The Murders in the Rue Morgue by Edgar Allan Poe


Published in Great Britain in 2002 by Orion Books. 40 pages. ISBN: 0-75284-770-8

Esta entrada es bilingüe, para ver la versión española desplazarse por la pantalla hacia abajo

Poe’s tales of mystery and imagination laid the groundwork for a new genre in the history of literature, the detective story. In The Murders in the Rue Morgue (1841), the first of the three tales starring the fictitious C. Auguste Dupin, we find the prototype for many fictional detectives, including Sherlock Holmes and Hercule Poirot. The story is told in first person by an unnamed narrator and it is also considered the first locked-room mystery.

After a philosophical introduction about the mental features discoursed of as the analytical, the reader is introduced to C. Auguste Dupin by an unnamed narrator:

This young gentleman was of an excellent – indeed of an illustrious family, but, by a variety of untoward events, had been reduced to such poverty that the energy of his character succumbed beneath it, and he ceased to bestir himself in the world, or to care for the retrieval of his fortunes. By courtesy of his creditors, there still remained in his possession a small remnant of his patrimony; and, upon de income arising from this, he managed, by means of a rigorous economy, to procure the necessaries of life, without troubling himself about its superfluities. Books, indeed, where his sole luxuries, and in Paris these are easily obtained.”

The story then revolves around the double murder of Madame L’Espanaye and her daughter in the Rue Morgue and how C. August Dupin finds an explanation and solves the mystery surrounding the case.

Given its historical significance, its length and its easy accessibility by means of  the Internet, this is a must read for every genre aficionado. If you have not read it yet, you won’t be disappointed. I’m sure you will enjoy the prose of one of the world’s best storytellers.

Edgar Allan Poe at Wikipedia.

This is my first book for the 2011 Vintage Mystery Reading Challenge 

Los Crímenes de la Calle Morgue por Edgar Allan Poe

Poe sentó las bases de un nuevo género en la historia de la literatura, la historia de detectives en Cuentos de misterio y de imaginación. En Los Crímenes de la Calle Morgue (1841), el primero de los tres cuentos protagonizada por C. Auguste Dupin, nos encontramos con el prototipo de muchos detectives de ficción, como Sherlock Holmes y Hércules Poirot. La historia está contada en primera persona por un narrador sin nombre y también está considerado como el primer misterio de cuarto cerrado.

Después de una introducción filosófica acerca de las características de la inteligencia que suelen calificarse de analíticas, C. Auguste Dupin es presentado al lector por un narrador sin nombre:

Este joven caballero procedía de una excelente  – de hecho de una ilustre familia, pero una serie de desdichadas circunstancias lo habían reducido a tal pobreza que la energía de su carácter sucumbió ante la desgracia, llevándolo a alejarse del mundo y a no preocuparse por recuperar su fortuna. Gracias a la cortesía de sus acreedores le quedó una pequeña parte del patrimonio, y la renta que le producía bastaba, mediante una rigurosa economía, para subvenir a sus necesidades, sin preocuparse de lo superfluo. Los libros constituían su único lujo, y en París éstos son fáciles de obtener.”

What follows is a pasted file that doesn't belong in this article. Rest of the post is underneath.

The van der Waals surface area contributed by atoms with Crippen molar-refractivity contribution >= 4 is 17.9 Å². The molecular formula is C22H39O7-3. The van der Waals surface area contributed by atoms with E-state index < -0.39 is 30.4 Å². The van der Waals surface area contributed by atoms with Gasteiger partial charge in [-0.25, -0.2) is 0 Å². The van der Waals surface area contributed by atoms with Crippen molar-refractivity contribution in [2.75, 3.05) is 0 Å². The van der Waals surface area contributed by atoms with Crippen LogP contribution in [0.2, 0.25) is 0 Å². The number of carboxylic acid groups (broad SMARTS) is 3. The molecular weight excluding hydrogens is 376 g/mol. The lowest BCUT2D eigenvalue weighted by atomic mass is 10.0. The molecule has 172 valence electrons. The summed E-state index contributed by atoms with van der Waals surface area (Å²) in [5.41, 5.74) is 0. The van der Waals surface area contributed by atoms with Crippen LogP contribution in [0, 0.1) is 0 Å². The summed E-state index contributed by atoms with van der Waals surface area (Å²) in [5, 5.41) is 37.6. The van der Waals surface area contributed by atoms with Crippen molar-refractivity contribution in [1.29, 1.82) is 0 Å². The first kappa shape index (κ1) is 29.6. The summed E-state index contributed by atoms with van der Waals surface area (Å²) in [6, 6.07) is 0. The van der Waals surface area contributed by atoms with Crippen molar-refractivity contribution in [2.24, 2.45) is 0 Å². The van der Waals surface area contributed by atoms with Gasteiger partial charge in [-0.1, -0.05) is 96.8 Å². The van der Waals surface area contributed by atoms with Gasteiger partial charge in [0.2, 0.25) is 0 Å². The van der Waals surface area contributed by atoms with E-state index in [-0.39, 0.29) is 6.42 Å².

La historia gira alrededor del doble asesinato de la señora L’Espanaye y de su hija en la calle Morgue y cómo C. Auguste Dupin encuentra la explicación y resuelve el misterio que rodea al caso.

Por su importancia histórica, su extensión y su fácil accesibilidad a través de Internet, esta es una lectura obligada para todos los aficionado al género. Si no lo han leído, no se sentirán decepcionados. Estoy seguro de que podrán disfrutar de la prosa de uno de los mejores narradores del mundo.

Edgar Allan Poe en Wikipedia.

8 thoughts on “The Murders in the Rue Morgue by Edgar Allan Poe

  1. >Hi Jose,We had our freshman students read Murders in the Rue Morgue this semester. They got the historical significance, particularly when Holmes references Dupin in Study in Scarlet, but they thought that the story itself was a cheat. They thought that the orangutan was over the top and annoyed that Dupin withheld clues. Still, you can't study detective fiction without a nod to Poe.

  2. >Mack – Thanks for your comment. I know that there is some controversy about Poe's solution. But I like to see it from an historical perspective. Maybe "The Gold Bug" is a better example of Poe's detective tales for your students.

  3. >The Gold Bug would be a good additional story but the Murders in the Rue Morgue has too many elements that contribute to reading Sherlock Holmes to pass by. Besides, to controversial aspect of the solution makes for good discussion.

  4. >Thanks for the review! I've got you added to the tally board at the progress/review site.It's been a long time since I read Poe (high school/college), but my son just read this one for his American Crime Fiction class in high school. It's amazing how Poe continues to mystify new readers.

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